Just how valuable are your opinions? Cashback Research seems to think that they are pretty valuable and that you can make a lot of money simply by sharing your opinions, but I’m not so sure.
If you’ve ever been to survey sites in the past, then the marketing for Cashback Research might look familiar. It should because this website is using many of the same promotional techniques that other similar sites use.
One interesting thing about the site is that it makes two very different claims about how much money you can make. The first set of claims is on the landing page, and they are highly exaggerated.
I have never seen a survey earn anywhere close to this amount and any survey that earns a person more than $5 is very rare. I highly doubt that Cashback Research actually offers a survey with a payout this high, and if they do, then most people probably wouldn’t qualify for it.
What bothers me more about the claim is its implication. The site isn’t implying that you might possibly get lucky and get a single survey that pays $75. Instead, it is suggesting that most of the surveys on the site will offer decent amounts of money.
That isn’t the case though.
The second set of claims for the site shows up on the next page.
This claim is much more realistic and it is actually honest too. Doing surveys is never going to rival the money that you can earn through an actual job and most of the time the money you earn is little more than pocket change.
I’m not sure why Cashback Research has claims that seem to contradict one another – but of the two, the more unrealistic and more hyped up one is much more visible. That suggests the site is trying to mislead consumers about how much you can actually earn with this type of work.
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The site itself offers a range of ways of earning money. Some of them are pretty typical, while others are a bit more unusual.
One approach is the Bonus Cash Offers. With this approach, you seem to earn money by signing up for things. It’s difficult to fully know because the site doesn’t actually take the time to explain what these mean.
However, I highly doubt you earn $17 by watching a video for Coffee Shop Millionaire (the first on the list). Instead, you probably have to buy the program to get any money. If that is the case, then you are losing money by completing the offer.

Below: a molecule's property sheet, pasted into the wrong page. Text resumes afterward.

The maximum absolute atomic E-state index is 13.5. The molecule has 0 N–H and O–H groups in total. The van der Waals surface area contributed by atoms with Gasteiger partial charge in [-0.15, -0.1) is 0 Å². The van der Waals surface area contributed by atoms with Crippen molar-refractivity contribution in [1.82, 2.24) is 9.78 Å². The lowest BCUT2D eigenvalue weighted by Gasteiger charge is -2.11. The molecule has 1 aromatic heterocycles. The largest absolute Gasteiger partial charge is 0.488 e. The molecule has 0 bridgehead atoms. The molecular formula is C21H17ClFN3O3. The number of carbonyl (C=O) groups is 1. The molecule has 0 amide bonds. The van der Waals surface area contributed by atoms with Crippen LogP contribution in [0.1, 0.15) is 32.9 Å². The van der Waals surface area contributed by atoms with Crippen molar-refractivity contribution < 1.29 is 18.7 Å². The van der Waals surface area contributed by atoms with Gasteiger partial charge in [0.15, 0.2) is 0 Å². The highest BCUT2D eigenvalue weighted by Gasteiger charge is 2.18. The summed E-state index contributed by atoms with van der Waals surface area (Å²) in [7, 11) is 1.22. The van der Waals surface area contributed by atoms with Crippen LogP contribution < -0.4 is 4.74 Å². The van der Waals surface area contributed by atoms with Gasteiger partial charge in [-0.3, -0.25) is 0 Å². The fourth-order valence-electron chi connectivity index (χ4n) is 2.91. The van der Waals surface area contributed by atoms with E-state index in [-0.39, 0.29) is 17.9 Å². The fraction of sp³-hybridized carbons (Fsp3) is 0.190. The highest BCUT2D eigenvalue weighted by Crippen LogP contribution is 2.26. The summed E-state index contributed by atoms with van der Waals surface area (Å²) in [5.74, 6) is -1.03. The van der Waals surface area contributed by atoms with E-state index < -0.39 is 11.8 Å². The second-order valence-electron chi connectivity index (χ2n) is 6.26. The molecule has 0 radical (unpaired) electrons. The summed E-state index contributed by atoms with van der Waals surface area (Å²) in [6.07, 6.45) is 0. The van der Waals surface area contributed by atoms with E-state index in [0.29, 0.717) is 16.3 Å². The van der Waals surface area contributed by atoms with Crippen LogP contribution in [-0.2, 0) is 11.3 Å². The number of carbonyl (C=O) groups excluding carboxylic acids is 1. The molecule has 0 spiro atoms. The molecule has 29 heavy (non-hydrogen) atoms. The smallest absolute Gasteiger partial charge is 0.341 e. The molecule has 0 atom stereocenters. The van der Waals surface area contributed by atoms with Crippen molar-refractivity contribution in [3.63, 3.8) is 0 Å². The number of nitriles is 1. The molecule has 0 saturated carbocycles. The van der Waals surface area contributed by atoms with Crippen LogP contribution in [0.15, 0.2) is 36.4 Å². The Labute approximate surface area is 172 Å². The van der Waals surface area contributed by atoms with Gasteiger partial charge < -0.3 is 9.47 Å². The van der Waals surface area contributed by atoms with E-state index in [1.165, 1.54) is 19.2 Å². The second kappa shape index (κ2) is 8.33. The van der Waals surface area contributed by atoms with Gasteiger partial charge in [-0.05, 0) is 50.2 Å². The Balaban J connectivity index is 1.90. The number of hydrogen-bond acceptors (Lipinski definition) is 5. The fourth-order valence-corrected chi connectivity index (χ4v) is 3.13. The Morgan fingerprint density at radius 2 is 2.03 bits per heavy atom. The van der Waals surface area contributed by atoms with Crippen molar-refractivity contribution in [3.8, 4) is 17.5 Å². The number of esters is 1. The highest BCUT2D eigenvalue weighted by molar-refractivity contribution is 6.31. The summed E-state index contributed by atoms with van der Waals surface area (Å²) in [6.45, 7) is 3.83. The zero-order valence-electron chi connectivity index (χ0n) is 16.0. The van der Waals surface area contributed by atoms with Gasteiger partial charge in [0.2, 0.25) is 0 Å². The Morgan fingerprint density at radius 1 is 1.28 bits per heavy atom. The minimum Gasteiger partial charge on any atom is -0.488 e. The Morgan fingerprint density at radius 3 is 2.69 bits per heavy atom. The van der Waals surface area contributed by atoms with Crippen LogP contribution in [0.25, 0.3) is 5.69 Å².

Another area is survey panels. This is a whole list of different survey sites, many of which I’ve reviewed in the past. Cashback Research tries to get its users to sign up for as many of them as possible. Doing so can be a frustrating process.
In fact, you have to ‘complete’ one of the survey panels to even be able to take a survey with Cashback Research. That’s the first time I’ve ever seen that mechanism and it is a pretty stupid one.
If you are trying to earn money off a single survey site, throwing a second one into the mix only makes matters much more confusing.
I actually took the time to join one of the survey sites in the list through their link, but was still unable to access surveys on this site. This might be because it takes time for it to register, but if so, it is a bad design, because you can’t earn much on the site without surveys being active.
Surveys and Money
Surveys continue to be popular because people like the idea of earning money without much setup or responsibility. This is fine if you are doing the surveys as well as having a normal job – but even then, you really don’t earn a lot.
If you are looking at surveys as a legitimate way of earning money online, then its best to forget that altogether. Surveys simply don’t have the potential to do this. Not only will they earn you very little money, but the amount of time taken is also very high.
Like many others, I use an alternative method to make money.
This is an approach that requires more time to set up and more work to maintain. However, it is an approach that has more potential to earn money and can literally turn into a part-time or a full-time job.